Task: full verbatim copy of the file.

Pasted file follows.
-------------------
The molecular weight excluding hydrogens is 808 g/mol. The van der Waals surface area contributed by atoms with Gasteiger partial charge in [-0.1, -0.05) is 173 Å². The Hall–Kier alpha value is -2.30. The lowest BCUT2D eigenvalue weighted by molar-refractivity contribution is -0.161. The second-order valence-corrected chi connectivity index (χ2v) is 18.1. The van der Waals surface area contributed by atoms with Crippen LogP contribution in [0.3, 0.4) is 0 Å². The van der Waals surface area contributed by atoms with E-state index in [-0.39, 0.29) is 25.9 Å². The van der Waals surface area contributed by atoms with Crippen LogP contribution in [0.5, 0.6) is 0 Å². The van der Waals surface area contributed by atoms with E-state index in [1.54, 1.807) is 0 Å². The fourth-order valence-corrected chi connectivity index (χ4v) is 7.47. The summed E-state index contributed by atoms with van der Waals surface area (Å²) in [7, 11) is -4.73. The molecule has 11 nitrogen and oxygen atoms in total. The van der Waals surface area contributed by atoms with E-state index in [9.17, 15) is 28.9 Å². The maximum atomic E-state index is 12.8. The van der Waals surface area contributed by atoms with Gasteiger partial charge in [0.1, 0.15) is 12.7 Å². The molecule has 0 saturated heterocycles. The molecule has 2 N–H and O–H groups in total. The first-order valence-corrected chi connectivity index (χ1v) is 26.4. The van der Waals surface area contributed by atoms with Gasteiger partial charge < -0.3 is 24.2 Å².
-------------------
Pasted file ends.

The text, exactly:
The molecular weight excluding hydrogens is 808 g/mol. The van der Waals surface area contributed by atoms with Gasteiger partial charge in [-0.1, -0.05) is 173 Å². The Hall–Kier alpha value is -2.30. The lowest BCUT2D eigenvalue weighted by molar-refractivity contribution is -0.161. The second-order valence-corrected chi connectivity index (χ2v) is 18.1. The van der Waals surface area contributed by atoms with Crippen LogP contribution in [0.3, 0.4) is 0 Å². The van der Waals surface area contributed by atoms with E-state index in [-0.39, 0.29) is 25.9 Å². The van der Waals surface area contributed by atoms with Crippen LogP contribution in [0.5, 0.6) is 0 Å². The van der Waals surface area contributed by atoms with E-state index in [1.54, 1.807) is 0 Å². The fourth-order valence-corrected chi connectivity index (χ4v) is 7.47. The summed E-state index contributed by atoms with van der Waals surface area (Å²) in [7, 11) is -4.73. The molecule has 11 nitrogen and oxygen atoms in total. The van der Waals surface area contributed by atoms with E-state index in [9.17, 15) is 28.9 Å². The maximum atomic E-state index is 12.8. The van der Waals surface area contributed by atoms with Gasteiger partial charge in [0.1, 0.15) is 12.7 Å². The molecule has 0 saturated heterocycles. The molecule has 2 N–H and O–H groups in total. The first-order valence-corrected chi connectivity index (χ1v) is 26.4. The van der Waals surface area contributed by atoms with Gasteiger partial charge < -0.3 is 24.2 Å².